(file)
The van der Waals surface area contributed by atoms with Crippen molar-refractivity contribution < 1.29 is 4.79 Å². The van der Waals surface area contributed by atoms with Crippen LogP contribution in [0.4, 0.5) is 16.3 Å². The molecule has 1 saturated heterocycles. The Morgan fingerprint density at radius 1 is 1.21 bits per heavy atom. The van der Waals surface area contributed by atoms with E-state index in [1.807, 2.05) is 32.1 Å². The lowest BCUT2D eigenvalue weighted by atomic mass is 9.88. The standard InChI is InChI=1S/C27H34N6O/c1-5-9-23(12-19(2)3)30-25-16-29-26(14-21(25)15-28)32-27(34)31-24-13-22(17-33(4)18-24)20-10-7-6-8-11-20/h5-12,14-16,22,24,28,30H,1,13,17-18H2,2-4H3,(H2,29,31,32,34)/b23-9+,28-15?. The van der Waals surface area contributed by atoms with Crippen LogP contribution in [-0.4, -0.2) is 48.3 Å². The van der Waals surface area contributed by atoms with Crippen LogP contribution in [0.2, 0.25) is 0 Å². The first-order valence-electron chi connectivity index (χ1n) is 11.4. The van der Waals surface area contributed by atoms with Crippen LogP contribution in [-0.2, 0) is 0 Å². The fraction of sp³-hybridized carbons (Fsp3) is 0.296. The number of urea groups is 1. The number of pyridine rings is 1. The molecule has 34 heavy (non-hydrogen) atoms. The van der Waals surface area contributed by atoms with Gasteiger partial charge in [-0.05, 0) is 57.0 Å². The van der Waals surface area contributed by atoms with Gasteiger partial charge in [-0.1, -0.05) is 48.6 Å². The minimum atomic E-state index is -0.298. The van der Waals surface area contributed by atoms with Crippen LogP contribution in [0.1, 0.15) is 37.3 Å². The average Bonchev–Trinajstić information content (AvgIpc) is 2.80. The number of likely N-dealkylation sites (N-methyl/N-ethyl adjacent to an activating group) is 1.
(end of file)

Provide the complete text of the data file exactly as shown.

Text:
The van der Waals surface area contributed by atoms with Crippen molar-refractivity contribution < 1.29 is 4.79 Å². The van der Waals surface area contributed by atoms with Crippen LogP contribution in [0.4, 0.5) is 16.3 Å². The molecule has 1 saturated heterocycles. The Morgan fingerprint density at radius 1 is 1.21 bits per heavy atom. The van der Waals surface area contributed by atoms with E-state index in [1.807, 2.05) is 32.1 Å². The lowest BCUT2D eigenvalue weighted by atomic mass is 9.88. The standard InChI is InChI=1S/C27H34N6O/c1-5-9-23(12-19(2)3)30-25-16-29-26(14-21(25)15-28)32-27(34)31-24-13-22(17-33(4)18-24)20-10-7-6-8-11-20/h5-12,14-16,22,24,28,30H,1,13,17-18H2,2-4H3,(H2,29,31,32,34)/b23-9+,28-15?. The van der Waals surface area contributed by atoms with Crippen LogP contribution in [-0.4, -0.2) is 48.3 Å². The van der Waals surface area contributed by atoms with Crippen LogP contribution in [0.2, 0.25) is 0 Å². The first-order valence-electron chi connectivity index (χ1n) is 11.4. The van der Waals surface area contributed by atoms with Crippen LogP contribution in [-0.2, 0) is 0 Å². The fraction of sp³-hybridized carbons (Fsp3) is 0.296. The number of urea groups is 1. The number of pyridine rings is 1. The molecule has 34 heavy (non-hydrogen) atoms. The van der Waals surface area contributed by atoms with Gasteiger partial charge in [-0.05, 0) is 57.0 Å². The van der Waals surface area contributed by atoms with Gasteiger partial charge in [-0.1, -0.05) is 48.6 Å². The minimum atomic E-state index is -0.298. The van der Waals surface area contributed by atoms with Crippen LogP contribution in [0.1, 0.15) is 37.3 Å². The average Bonchev–Trinajstić information content (AvgIpc) is 2.80. The number of likely N-dealkylation sites (N-methyl/N-ethyl adjacent to an activating group) is 1.